LAURINBURG – What will become of one of downtown’s prime locations — the former Branch’s Car Care property and Exxon station at the corner of Main and Church streets — remains in limbo after a Monday retreat by the Laurinburg City Council.
City Manager Charles Nichols said preliminary estimates indicate it will cost just over $100,000 to clear the site for any future use; $50,000 to demolish and remove concrete and brick debris, and about $51,000 to remove a single underground gasoline storage tank from the site.
These cost estimates do not include the potential cost of treating and/or removing any contaminated soil that may be underneath the lot’s surface.
Among other matters discussed by the council, members endorsed further study on the plan to locate a third, unmanned fire station behind the water tower on city property at McColl Road and Purcell Street, needed to meet state-mandated distance requirements. A new fire truck would also be purchased for $480,000.
Council members also directed city staff to further study possible financing options for the construction of a new city hall. A feasibility study completed last year, which City Manager Charles Nichols said was “not very detailed,’’ projected a cost of about $5 million, with much of that probably funded by a federal loan at 4 percent interest spanning 40 years.
Concerning the former gas station and auto repair business, Nichols said he just had his first meeting on the property a week ago that included the county manager, the property owner and others city officials, when “we looked at different options’’ for the property.
One option mentioned, he confirmed in the meeting, is its possible use as a park or other type of green space, but several hurdles remain before that decision can be considered, he said.
He added that the county has indicated it could devote up to half of its $30,000 fund to demolish buildings.
The property owner has indicated a willingness to donate the property to the city if BB&T would waive a lien it holds on the property, Nichols said, adding that he thought the county might waive its tipping fee at the landfill for disposal of the demolition debris.
In a voice vote, the council was unanimous in directing the city staff to “look at the numbers,’’ especially the potential cost of soil removal, if that is required.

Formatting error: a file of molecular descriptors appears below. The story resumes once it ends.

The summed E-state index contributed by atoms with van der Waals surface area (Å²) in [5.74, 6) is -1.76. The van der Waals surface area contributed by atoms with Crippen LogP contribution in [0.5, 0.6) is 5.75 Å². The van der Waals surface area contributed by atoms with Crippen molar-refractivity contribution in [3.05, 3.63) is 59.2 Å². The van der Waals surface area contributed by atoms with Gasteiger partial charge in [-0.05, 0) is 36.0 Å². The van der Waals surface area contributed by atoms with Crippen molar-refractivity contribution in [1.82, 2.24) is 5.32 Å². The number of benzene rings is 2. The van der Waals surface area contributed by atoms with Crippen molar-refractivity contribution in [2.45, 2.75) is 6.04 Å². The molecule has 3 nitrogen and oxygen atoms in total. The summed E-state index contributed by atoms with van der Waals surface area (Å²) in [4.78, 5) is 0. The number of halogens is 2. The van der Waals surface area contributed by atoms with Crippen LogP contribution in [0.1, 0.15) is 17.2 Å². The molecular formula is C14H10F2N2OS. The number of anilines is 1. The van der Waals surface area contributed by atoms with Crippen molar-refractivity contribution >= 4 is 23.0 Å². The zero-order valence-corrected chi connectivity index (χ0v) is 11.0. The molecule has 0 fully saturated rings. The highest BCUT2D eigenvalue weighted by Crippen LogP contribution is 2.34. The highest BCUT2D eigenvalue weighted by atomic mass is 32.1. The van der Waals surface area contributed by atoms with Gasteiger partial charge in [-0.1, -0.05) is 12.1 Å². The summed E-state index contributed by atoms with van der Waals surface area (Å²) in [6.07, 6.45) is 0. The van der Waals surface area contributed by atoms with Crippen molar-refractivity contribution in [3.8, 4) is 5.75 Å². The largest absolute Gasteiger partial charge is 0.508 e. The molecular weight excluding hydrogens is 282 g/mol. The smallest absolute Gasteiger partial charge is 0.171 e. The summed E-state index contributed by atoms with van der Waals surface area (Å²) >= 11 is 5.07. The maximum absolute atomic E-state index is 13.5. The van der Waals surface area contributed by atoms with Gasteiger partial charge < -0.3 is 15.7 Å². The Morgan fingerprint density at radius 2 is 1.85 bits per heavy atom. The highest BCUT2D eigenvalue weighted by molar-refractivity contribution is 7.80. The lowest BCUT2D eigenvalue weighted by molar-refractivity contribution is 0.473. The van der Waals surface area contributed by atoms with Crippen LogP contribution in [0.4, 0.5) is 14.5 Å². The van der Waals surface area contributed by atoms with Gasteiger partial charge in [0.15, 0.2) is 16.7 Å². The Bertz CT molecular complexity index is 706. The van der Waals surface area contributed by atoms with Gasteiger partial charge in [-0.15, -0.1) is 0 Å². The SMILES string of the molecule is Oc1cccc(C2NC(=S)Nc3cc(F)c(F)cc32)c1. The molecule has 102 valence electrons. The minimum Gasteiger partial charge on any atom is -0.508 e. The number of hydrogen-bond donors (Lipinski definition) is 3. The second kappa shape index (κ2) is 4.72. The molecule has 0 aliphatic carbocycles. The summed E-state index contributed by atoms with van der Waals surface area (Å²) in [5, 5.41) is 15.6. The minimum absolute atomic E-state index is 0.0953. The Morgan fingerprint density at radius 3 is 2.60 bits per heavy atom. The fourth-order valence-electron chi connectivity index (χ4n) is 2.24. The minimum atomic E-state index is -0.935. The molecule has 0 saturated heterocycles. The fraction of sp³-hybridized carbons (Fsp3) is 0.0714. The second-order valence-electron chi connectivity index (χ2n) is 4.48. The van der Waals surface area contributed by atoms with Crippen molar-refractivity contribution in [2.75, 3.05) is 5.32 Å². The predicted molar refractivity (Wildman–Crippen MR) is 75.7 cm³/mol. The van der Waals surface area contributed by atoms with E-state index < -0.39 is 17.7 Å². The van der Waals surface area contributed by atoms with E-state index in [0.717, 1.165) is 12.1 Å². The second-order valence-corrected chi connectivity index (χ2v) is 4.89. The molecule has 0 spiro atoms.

On the proposed building of a third fire house in the city, Laurinburg Fire Chief Randy Gibson said it is needed to meet requirements pertaining to response times and premium rates for fire insurance. The new station would be 2.9 miles from the city’s current south station. The city already owns the land.
Gibson said Scotland County has already approved $300,000 towards the purchase of a new pumper truck. The city would need to come up with the balance, although the new truck would belong to the county because it paid most of the cost.
Gibson said the city actually owns only two pieces of fire-fighting equipment right now: a brush truck and a ladder truck that takes up two spaces inside the North Laurinburg fire station.
He stressed that city and county fire fighters always support each other with men and equipment, and that city trucks respond to county fire calls and vice versa.
“All we are asking for tonight from the city is for the use of the land,’’ Gibson said. “The city would own the building,’’ which he said is in a preliminary design stage by Anderson Engineering in Lumberton. If approved, the building would be of manufactured metal with two bays, an office and a restroom.
In other matters, the council voted to wait on any further action on electric rate adjustments until North Carolina Eastern Municipal Power Agency and Duke Energy complete Duke’s purchase of the power agency’s generating assets for $1.2 billion, expected to close by July 1.
The transaction is expected to eventually lower wholesale electric rates for customers in Laurinburg , Red Springs, Lumberton and 29 other municipalities in eastern North Carolina, but the city manager repeated his warning that while wholesale rates are expected to drop, how those rates will translate into retail charges remains to be seen. Because each municipality owns shares of varying sizes, and thus varying degrees of the agency’s debt, any rate reduction realized by Laurinburg customers could prove vastly different than any changes in Lumberton or Red Springs, Nichols said.
In another matter, the council directed the city’s human resources director, Betty Galloway, to explore the possibility of granting city employees up to three days a year for bereavement leave, providing the deceased is an immediate family member. The city has no bereavement policy at present and employees must take personal leave or sick leave if an immediate family member dies.
And the city manager advised the council that he will began to formulate a capital improvement plan (CIP) for the city; a five-year and a 10-year plan. He added that its final determination will “depend on how we go forward with the new city hall proposal.’’
J.L. Pate can be reached at 910-506-3171.